Lack and My Growing Need to Overcome It

To paraphrase Stephen King’s “We all float down here!” – what if we all feed down here (on earth)?

In my bubble of limited awareness, I perceive I need to feed to survive based on my intention to end my sense of lack. I perceive I can satisfy that lack by taking from “not me” that which I perceive it has. Then I add that to me to gain a sense of wholeness (fulfillment).

Cause and effect is evidence of my perception of needs and their fulfillment. Every need presents a cause, every fulfillment presents an effect. Each effect then becomes the basis for the next cause and so forth. This suggests that no one thing is independent of other things. All are based on intention. Form and function work to satisfy the intention to exist.

I use the word “feeding” to represent what and how I exist in my reality. By the same token, I perceive and project that same need on all other forms and their functions. That, because I perceive my life in terms of cause and effect.

Figurative Feeds – Solving the Problem of Lack

Today, we are surrounded by symbols that communicate interdimensional concepts – like emotions, psychological states of mind, philosophies, histories, and etc. For example, The USA uses an eagle as its national symbol. Language represents a collective cultural understanding of identity. An eagle is not the USA any more than a language is the culture it represents.

Let’s consider the figurative nature of feeding as interdimensional representations of lack. Feeds represent satisfaction of desire on many levels of lack-consciousness. The result of this belief? I’m not enough, so I have needs and wants. This is validated in the reverse: I have needs and wants, so I must not be enough.

As I insist upon my interpretation of symbols of lack as the only interpretation, I become less flexible. Inflexibility closes off consideration of other interpretations, other dimensions, and, so validates my deficit. I’m also less able to solve the problem of lack.

That Which I Feed Will Grow

Feeding my inflexibility sets up a growing sense of want/need, defense of that sense, and resistance to alternatives. Awareness of that sense grows as I feed it, providing more awareness of it. Thus, feeding awareness of want grows awareness of want.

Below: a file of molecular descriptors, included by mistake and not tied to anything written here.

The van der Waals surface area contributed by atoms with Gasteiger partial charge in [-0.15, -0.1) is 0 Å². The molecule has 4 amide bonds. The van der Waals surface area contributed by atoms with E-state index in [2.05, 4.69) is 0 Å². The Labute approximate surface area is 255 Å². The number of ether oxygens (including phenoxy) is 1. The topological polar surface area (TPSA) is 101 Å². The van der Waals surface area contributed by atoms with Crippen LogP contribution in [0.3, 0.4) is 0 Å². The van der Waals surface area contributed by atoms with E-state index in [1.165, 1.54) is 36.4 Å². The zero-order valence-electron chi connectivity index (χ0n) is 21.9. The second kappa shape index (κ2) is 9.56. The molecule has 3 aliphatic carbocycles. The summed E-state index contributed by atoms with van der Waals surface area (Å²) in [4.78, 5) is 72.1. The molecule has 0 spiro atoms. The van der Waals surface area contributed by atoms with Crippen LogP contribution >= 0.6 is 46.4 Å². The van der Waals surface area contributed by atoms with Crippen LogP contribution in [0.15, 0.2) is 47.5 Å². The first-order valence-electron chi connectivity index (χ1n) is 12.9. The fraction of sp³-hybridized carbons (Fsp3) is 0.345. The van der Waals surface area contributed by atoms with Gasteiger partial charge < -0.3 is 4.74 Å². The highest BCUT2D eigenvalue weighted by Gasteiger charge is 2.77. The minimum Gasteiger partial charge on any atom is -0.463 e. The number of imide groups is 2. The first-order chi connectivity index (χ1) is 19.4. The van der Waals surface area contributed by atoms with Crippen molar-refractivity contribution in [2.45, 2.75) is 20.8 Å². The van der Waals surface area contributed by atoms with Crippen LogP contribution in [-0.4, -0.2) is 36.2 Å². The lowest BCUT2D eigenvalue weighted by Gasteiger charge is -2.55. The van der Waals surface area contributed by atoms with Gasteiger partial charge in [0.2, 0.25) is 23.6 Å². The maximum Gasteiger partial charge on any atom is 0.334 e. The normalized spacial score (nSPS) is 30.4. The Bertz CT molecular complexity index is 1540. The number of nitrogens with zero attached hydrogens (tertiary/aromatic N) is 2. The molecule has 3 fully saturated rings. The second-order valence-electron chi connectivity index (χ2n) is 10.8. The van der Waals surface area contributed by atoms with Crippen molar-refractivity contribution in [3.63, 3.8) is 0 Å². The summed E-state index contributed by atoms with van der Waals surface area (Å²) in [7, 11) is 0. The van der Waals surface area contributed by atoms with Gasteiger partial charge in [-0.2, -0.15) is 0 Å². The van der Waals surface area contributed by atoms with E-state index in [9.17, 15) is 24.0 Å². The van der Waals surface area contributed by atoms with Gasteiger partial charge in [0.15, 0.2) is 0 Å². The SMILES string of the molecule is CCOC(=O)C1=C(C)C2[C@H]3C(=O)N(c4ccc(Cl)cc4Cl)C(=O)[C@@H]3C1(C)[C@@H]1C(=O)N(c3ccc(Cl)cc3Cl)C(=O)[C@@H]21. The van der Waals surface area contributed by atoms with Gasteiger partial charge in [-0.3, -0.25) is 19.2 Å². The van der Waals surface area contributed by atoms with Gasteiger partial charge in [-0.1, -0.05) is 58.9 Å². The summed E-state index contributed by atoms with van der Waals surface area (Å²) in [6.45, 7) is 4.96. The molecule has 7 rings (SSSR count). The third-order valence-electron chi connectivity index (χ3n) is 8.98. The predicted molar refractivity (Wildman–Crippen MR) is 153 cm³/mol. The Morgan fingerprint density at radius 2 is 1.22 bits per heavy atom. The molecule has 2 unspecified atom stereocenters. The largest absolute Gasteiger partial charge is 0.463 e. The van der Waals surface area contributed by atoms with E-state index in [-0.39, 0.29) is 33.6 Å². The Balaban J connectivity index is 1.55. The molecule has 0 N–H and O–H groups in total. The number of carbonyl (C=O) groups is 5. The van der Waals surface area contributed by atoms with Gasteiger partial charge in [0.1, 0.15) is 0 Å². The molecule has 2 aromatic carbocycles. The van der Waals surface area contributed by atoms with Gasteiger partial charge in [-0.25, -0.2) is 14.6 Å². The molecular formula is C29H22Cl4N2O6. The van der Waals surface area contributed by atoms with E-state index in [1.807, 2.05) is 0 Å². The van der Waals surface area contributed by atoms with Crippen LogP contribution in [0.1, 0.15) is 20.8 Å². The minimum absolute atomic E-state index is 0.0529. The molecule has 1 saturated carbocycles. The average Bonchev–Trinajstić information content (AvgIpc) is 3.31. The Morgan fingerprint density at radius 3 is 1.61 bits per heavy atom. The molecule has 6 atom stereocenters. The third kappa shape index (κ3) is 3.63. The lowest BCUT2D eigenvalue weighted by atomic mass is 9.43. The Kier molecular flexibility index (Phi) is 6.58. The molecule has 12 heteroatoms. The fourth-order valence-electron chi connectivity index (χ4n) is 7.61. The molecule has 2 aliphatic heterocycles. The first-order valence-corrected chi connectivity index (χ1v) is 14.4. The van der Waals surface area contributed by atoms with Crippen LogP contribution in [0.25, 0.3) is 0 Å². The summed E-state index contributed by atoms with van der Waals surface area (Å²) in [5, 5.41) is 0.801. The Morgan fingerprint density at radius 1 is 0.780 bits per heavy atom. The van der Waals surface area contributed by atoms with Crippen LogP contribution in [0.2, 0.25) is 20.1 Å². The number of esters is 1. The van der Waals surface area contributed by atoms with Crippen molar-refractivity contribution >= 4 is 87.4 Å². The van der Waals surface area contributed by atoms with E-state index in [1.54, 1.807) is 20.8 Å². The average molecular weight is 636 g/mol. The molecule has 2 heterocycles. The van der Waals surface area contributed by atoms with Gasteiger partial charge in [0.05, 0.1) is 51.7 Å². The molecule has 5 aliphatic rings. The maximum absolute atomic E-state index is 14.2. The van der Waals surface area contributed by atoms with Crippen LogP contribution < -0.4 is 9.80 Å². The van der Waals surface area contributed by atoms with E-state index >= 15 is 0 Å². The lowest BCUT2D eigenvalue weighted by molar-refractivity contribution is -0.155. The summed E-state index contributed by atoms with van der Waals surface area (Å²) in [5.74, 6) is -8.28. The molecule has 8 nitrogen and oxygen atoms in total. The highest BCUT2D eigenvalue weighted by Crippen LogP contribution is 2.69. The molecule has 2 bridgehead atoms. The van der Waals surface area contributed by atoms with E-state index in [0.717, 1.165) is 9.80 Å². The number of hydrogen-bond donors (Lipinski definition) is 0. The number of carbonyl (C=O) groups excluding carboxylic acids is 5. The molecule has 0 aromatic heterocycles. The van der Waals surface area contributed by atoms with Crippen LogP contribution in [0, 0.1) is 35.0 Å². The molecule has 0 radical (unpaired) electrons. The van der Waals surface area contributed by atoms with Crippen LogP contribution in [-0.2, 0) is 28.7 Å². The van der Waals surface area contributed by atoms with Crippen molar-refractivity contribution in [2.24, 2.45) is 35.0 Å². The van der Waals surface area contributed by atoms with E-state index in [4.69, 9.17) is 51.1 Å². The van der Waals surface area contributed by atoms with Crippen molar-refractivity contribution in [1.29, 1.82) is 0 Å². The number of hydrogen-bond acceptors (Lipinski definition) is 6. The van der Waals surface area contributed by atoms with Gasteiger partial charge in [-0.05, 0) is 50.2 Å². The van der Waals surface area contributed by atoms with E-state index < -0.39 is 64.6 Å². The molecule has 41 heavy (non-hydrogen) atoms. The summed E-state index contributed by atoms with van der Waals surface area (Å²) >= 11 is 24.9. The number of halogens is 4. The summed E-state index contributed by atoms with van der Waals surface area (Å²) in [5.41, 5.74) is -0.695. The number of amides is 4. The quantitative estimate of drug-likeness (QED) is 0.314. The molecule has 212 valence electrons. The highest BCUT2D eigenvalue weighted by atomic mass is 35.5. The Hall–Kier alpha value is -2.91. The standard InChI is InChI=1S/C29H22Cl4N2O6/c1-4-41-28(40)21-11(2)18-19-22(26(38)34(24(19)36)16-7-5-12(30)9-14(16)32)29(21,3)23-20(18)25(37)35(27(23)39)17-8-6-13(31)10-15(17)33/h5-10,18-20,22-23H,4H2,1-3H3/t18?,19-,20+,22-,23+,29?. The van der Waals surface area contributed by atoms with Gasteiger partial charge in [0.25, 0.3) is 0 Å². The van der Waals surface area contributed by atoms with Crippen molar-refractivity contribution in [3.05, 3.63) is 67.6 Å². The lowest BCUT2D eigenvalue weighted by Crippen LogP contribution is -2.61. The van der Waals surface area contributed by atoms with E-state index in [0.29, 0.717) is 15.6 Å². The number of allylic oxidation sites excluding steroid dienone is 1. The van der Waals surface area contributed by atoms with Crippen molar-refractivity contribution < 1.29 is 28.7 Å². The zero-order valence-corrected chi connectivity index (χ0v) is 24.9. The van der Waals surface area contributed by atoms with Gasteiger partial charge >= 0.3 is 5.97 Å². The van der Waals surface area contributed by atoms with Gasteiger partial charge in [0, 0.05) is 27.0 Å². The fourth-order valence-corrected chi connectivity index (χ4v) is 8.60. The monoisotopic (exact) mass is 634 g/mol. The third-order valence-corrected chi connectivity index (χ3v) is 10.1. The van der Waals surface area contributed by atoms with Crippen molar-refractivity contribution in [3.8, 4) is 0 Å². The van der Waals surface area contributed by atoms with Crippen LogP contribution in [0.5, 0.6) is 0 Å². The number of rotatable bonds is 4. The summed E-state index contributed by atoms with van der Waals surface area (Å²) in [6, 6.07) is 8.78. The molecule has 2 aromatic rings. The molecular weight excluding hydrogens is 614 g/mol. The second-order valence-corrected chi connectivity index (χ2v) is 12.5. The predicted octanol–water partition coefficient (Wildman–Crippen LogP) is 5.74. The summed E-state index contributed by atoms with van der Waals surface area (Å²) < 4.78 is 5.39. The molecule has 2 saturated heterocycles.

As I feed my insistence upon my interpretation, I grow more insistent, more resistant to change – increasingly inflexible. I might view that resistance as a problem in a rapidly changing world because evolution tends to favor flexibility.

My intention to solve the problem of inflexibility may result in a presentation of the lack of its fulfillment. Thus, intending to solve the problem of lack, I confirm and validate the problem I seek to solve. So, intending to solve a problem may result in feeding it! Paradox?

What if I, instead, feed figurative thinking? Might this solve the problem of lack without feeding it? Might our perceptions, thoughts, and feelings represent multidimensional realities that are figurative rather than literal problems seeking solutions?

What if there is no problem for me to solve, no intention to feed, no resistance to feed on? Imagine that!

Metaphor, a Problem-Solving Paradox

Metaphor takes perception of reality and twists it into a problem-solving paradox. The literal view seeks to defend its perspective as truth – using memory, facts, and logic to resolve paradox. The figurative view seeks to apply meaning to the literal view through metaphor, using imagination and possibility to resolve paradox. Together they seek a resolution to a fundamental problem – life.

Did You Catch the Paradox in the Metaphor?

The choice we suggest as metaphor-thinking operates best as a paradoxical view we experience with others in relationships. Thus, I understand me in a metaphor of my perception of you in relation to me. This is made all the more paradoxical when I act on my belief that you and I are literally separate.